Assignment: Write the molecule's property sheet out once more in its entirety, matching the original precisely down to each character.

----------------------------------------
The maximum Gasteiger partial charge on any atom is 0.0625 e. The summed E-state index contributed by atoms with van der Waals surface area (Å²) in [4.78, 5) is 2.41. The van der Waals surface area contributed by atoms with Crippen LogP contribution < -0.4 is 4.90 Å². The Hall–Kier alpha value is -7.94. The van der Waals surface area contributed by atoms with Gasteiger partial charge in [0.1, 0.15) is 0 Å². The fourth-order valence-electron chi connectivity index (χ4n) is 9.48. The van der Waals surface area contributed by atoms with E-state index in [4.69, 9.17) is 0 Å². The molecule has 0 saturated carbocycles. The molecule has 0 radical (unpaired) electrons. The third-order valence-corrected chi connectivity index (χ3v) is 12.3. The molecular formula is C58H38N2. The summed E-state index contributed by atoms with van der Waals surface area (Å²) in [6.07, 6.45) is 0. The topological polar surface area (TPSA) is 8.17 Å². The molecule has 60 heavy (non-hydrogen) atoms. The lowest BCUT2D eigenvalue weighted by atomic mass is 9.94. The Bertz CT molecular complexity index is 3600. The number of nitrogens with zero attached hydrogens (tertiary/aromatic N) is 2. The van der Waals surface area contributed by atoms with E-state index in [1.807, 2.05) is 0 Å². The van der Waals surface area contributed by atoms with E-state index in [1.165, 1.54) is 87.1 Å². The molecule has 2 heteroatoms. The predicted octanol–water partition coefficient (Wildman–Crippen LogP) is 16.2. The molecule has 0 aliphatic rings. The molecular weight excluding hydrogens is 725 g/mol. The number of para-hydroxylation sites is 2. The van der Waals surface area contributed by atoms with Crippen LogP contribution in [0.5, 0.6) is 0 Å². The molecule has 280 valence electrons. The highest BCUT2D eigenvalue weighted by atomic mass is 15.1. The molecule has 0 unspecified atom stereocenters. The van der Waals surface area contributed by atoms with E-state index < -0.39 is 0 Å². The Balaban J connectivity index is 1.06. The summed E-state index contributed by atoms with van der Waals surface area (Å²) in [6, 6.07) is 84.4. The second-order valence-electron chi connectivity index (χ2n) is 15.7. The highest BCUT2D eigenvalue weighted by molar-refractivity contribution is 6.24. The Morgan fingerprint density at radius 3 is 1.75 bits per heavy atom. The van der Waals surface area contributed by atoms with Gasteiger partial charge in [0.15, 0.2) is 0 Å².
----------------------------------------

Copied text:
The maximum Gasteiger partial charge on any atom is 0.0625 e. The summed E-state index contributed by atoms with van der Waals surface area (Å²) in [4.78, 5) is 2.41. The van der Waals surface area contributed by atoms with Crippen LogP contribution < -0.4 is 4.90 Å². The Hall–Kier alpha value is -7.94. The van der Waals surface area contributed by atoms with Gasteiger partial charge in [0.1, 0.15) is 0 Å². The fourth-order valence-electron chi connectivity index (χ4n) is 9.48. The van der Waals surface area contributed by atoms with E-state index in [4.69, 9.17) is 0 Å². The molecule has 0 saturated carbocycles. The molecule has 0 radical (unpaired) electrons. The third-order valence-corrected chi connectivity index (χ3v) is 12.3. The molecular formula is C58H38N2. The summed E-state index contributed by atoms with van der Waals surface area (Å²) in [6.07, 6.45) is 0. The topological polar surface area (TPSA) is 8.17 Å². The molecule has 60 heavy (non-hydrogen) atoms. The lowest BCUT2D eigenvalue weighted by atomic mass is 9.94. The Bertz CT molecular complexity index is 3600. The number of nitrogens with zero attached hydrogens (tertiary/aromatic N) is 2. The van der Waals surface area contributed by atoms with E-state index in [1.807, 2.05) is 0 Å². The van der Waals surface area contributed by atoms with E-state index in [1.165, 1.54) is 87.1 Å². The molecule has 2 heteroatoms. The predicted octanol–water partition coefficient (Wildman–Crippen LogP) is 16.2. The molecule has 0 aliphatic rings. The molecular weight excluding hydrogens is 725 g/mol. The number of para-hydroxylation sites is 2. The van der Waals surface area contributed by atoms with Crippen LogP contribution in [0.5, 0.6) is 0 Å². The molecule has 280 valence electrons. The highest BCUT2D eigenvalue weighted by atomic mass is 15.1. The molecule has 0 unspecified atom stereocenters. The van der Waals surface area contributed by atoms with E-state index < -0.39 is 0 Å². The Balaban J connectivity index is 1.06. The summed E-state index contributed by atoms with van der Waals surface area (Å²) in [6, 6.07) is 84.4. The second-order valence-electron chi connectivity index (χ2n) is 15.7. The highest BCUT2D eigenvalue weighted by molar-refractivity contribution is 6.24. The Morgan fingerprint density at radius 3 is 1.75 bits per heavy atom. The van der Waals surface area contributed by atoms with Gasteiger partial charge in [0.15, 0.2) is 0 Å².